Chapter

Theory and methodology of empirical ethics: a pragmatic hermeneutic perspective

Guy Widdershoven and Lieke van der Scheer

in Empirical Ethics in Psychiatry

Published on behalf of Oxford University Press

Published in print February 2008 | ISBN: 9780199297368
Published online February 2013 | e-ISBN: 9780191754586 | DOI: http://dx.doi.org/10.1093/med/9780199297368.003.0003

Series: International Perspectives in Philosophy & Psychiatry

Theory and methodology of empirical ethics: a pragmatic hermeneutic perspective

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Empirical science and ethics are traditionally viewed as distinct disciplines. Empirical science deals with facts; ethics deals with norms and values. Empirical science is descriptive; ethics is prescriptive. Yet, if ethics wants to say things about the real world, it has to take into account facts. Medical ethics has been developed in close interaction with medical practice. Its problems come from practice, and solutions for these problems are found through interaction between ethicists and physicians.

Whereas interaction between ethicists and physicians has always been important in medical ethics, the notion of empirical ethics is more recent. Combining empirical research and philosophical analysis has become more accepted in twentieth century philosophy, such as ordinary language philosophy, phenomenology, and philosophy of science. In medicine, the plea for evidence-based practice has become prominent, implying the need for empirical research in all medical disciplines. These developments have influenced the rise of empirical ethics in the area of medicine (see Borry et al., Chapter 4 in this volume).

Although empirical ethics has gained considerable attention over the past years, traditional doubts about merging facts and values have not vanished. It is not clear for everyone that empirical research and ethics can be combined in a productive way, without committing the naturalistic fallacy (see McMillan and Hope, Chapter 2 in this volume). Systematic reflection upon the theoretical and methodological issues involved in combining empirical research and ethics is scarce. Facts evidently matter for ethics, but how can the results of empirical research be integrated into ethical reasoning? How can normative conclusions be based upon empirical studies?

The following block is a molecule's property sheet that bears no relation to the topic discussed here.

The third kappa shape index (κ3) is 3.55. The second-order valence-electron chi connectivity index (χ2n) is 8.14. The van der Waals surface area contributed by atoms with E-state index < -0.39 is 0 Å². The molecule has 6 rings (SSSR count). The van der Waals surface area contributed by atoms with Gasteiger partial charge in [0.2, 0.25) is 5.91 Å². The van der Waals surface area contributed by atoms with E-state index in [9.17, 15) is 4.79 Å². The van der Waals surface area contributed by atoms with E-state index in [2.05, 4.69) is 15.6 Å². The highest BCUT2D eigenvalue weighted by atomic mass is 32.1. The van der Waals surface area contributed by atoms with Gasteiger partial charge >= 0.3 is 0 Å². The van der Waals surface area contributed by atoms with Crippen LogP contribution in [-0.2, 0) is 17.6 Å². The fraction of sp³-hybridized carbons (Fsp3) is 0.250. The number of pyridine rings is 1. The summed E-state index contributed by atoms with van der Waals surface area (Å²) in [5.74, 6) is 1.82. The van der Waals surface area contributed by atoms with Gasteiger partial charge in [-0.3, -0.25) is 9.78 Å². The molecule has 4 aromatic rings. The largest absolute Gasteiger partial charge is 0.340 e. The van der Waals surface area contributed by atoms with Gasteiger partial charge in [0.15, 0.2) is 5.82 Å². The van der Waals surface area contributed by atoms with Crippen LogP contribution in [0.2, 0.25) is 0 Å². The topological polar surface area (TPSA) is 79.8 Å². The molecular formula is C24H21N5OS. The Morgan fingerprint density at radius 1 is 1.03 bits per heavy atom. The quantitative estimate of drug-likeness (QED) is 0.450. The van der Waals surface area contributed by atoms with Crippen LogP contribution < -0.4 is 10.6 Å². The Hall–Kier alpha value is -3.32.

In this chapter, we will attempt to find an answer to these questions. We will first explain what it means to see practice as a source of ethics. Next, we sketch our theoretical perspective, combining two philosophical approaches: pragmatism and hermeneutics. In line with the view that practice is important for understanding and developing theory, we will present an example of an empirical ethical project in psychiatry, making use of a pragmatic hermeneutic approach. Reflecting upon this example, we will discuss the role of method in empirical ethics. We will argue, along with Gadamer, that truth is more fundamental than method. Furthermore, we explain the role of general rules and principles. Referring to Aristotle's notion of practical wisdom (phronèsis), we will argue that understanding general rules requires knowledge of their application to concrete situations. Finally, we will discuss the way in which our approach combines facts and norms. We will show that the normative outcome of the project is related to the process of negotiation about the claims of the participants.

Chapter.  5493 words. 

Subjects: Psychiatry

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